Q: We both went to Emerson, although apparently you were there a little after my time. There’s such a close proximity there between the publishing and the creative writing programs that I want to begin there. From my point of view, I never wanted to spend any time with the literary journals or the publishing students (except for my wife, of course) because at the time I thought a writer should entirely focus on the craft of writing and conjuring the muse, so to speak. I wonder if to any extent you had similar notions or conflicts or if you entered the program thinking about the opportunities offered by writing and editing?

A: When I decided on Emerson, the publishing thing seemed a great asset. It probably was. I didn’t take much advantage of it. I never took publishing courses, though I had a friend who ended up in the publishing program, by chance (she claims), at the same time.

I did, however, get involved with Redivider rather immediately. Part of that was an immediate network of friends that were involved with the journal (I was lucky), and part of that was a desire to enter into a community, which I thought, and probably still do think, was the thing an MFA most had to offer. I actually applied to MFAs only in NYC, San Francisco, and Boston–I didn’t know anything about funding until after the acceptances came with paltry sums.

Redivider was fantastic. A great opportunity, and one of the two best things about Emerson–the other being Margot Livesey. It was so valuable to see the behind-the-scenes process, to see what made a submission rise to the top of the pile or get immediately put aside. I also met most of the people I know now (in the writing world) through the magazine.

Q: Did those behind the scenes processes drastically affect the way you wrote?

A: I think it helped me to keep in mind that someone would be reading what I wrote and looking for a reason to keep reading or to stop. To keep reading, a reader needs to settle immediately into a compelling situation and voice. To  stop, a reader needs only an out-of-place word, or action, or cliche. It’s easy to stop reading. This sounds obvious, but when you are buying books you already know you want to read, it isn’t obvious. It’s only obvious when you are reading in the face of time or obligation.

Q: Did any of the submissions you recieved or writers you worked with at Redivider directly influence your direction as a writer?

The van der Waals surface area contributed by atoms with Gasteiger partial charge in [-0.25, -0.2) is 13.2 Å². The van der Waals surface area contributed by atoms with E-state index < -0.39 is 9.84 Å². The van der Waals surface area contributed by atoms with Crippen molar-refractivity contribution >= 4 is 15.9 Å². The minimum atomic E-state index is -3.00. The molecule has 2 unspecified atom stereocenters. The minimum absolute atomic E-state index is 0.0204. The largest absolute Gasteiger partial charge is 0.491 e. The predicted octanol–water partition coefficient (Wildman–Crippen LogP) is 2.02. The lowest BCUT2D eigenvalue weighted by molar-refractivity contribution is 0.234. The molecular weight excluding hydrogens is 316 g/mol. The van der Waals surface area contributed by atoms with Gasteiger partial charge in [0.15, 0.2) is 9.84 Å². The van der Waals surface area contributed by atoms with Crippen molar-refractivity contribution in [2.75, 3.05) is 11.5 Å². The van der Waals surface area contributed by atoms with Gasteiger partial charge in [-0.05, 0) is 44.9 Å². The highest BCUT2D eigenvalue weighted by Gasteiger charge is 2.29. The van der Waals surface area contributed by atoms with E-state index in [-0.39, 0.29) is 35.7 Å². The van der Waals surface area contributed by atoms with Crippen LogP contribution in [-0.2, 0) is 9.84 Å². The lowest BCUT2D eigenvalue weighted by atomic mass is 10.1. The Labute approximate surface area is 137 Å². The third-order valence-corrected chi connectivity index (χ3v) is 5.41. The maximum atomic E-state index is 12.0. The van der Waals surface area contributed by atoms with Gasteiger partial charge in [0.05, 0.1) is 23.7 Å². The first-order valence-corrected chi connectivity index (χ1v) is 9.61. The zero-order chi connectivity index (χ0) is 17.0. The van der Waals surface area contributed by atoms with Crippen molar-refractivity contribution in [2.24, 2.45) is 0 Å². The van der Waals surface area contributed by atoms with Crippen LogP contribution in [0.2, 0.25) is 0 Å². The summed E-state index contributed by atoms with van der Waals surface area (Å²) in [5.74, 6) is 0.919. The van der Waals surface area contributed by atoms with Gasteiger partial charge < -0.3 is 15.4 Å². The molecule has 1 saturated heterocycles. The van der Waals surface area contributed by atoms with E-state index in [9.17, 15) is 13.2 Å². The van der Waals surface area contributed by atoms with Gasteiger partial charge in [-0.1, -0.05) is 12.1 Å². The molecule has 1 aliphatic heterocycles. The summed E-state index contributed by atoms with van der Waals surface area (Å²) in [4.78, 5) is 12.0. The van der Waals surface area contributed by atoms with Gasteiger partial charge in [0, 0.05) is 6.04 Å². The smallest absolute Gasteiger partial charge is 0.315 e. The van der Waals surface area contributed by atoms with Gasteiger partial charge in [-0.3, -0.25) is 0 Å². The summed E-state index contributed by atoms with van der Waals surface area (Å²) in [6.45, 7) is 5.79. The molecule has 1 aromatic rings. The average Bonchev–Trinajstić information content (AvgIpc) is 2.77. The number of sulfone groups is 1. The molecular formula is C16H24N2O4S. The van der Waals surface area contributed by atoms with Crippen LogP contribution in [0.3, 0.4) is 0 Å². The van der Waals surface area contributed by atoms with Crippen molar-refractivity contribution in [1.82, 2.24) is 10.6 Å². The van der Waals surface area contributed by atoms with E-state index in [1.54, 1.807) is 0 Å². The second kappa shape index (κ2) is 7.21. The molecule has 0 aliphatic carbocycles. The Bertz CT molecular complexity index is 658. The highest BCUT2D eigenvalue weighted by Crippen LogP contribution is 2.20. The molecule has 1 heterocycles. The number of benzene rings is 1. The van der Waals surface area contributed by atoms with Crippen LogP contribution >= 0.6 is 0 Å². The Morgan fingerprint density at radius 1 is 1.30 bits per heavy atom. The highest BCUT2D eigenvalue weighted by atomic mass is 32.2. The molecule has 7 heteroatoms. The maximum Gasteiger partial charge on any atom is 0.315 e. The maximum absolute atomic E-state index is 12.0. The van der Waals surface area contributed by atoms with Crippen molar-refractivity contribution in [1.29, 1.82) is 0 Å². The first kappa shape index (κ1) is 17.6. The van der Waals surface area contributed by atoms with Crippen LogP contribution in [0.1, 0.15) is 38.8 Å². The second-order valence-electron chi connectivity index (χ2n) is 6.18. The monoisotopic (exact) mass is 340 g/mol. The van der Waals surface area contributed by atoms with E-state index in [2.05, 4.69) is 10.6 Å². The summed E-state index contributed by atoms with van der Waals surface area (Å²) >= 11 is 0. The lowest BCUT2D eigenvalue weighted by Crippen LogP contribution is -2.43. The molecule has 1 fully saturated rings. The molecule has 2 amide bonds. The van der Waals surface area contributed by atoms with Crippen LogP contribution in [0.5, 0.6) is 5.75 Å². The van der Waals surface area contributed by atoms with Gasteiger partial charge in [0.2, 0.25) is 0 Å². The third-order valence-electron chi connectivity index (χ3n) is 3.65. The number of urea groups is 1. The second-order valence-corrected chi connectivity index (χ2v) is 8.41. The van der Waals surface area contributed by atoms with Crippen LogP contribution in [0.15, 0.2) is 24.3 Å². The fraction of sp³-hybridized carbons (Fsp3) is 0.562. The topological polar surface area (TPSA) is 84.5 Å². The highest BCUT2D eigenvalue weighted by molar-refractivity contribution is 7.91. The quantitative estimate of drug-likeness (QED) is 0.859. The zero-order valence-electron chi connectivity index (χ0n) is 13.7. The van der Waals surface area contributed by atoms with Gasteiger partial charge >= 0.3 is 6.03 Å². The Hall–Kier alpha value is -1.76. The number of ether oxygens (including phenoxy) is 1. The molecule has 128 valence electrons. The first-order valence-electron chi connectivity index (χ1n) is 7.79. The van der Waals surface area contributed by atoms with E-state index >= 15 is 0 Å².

A: In issue 7.1, I did an interview with Alexander Chee (author of the amazing novel, Edinburgh). Among other things, he says,

It’s more like teaching people to stay close to their excitement. The thing that I see so many people do with their books is they break it up into all these nutty little pieces where they’re talking to me about character development and backstory. All these phrases that were really just meant to describe something have suddenly become orthodoxies. And they’ve lost their sense of the unity of the thing. They keep asking me, “How do I develop my character?” And I say, “Tell the story?” I feel too many people are working from the wrong end of the stick. They’ve got something very abstract they’re trying to make specific and exciting, and they’re doing it in this Frankenstein’s monster sort of way. So it’s like, “Here’s my backstory sewn onto my character development sewn onto my climax, and now I add the ending and apply electricity!”

This was when I was at the end of my time at Emerson, and to hear this was to articulate a lot of what I felt was wrong with workshops. I think it is eye-opening to hear an evaluation of writing as either exciting or boring (though of course I’m paraphrasing). Exciting/boring is something a reader thinks immediately, but writers are almost trained out of this thinking by workshops. I think that many times when a writer says, more backstory, or try a flashback here, or even I don’t believe this, really what is being said is: make this more interesting. Because if a piece of writing is interesting enough, all those problems fade away. There is a Lynne Tillman quote about how she hates backstory. I am interested in why a reader wants to know more about a character’s history or not, or why a reader questions a character’s believability or not. I think what happens is, if the reader is excited by what she is reading, then those questions never come up, and if the reader is bored, then she wonders why.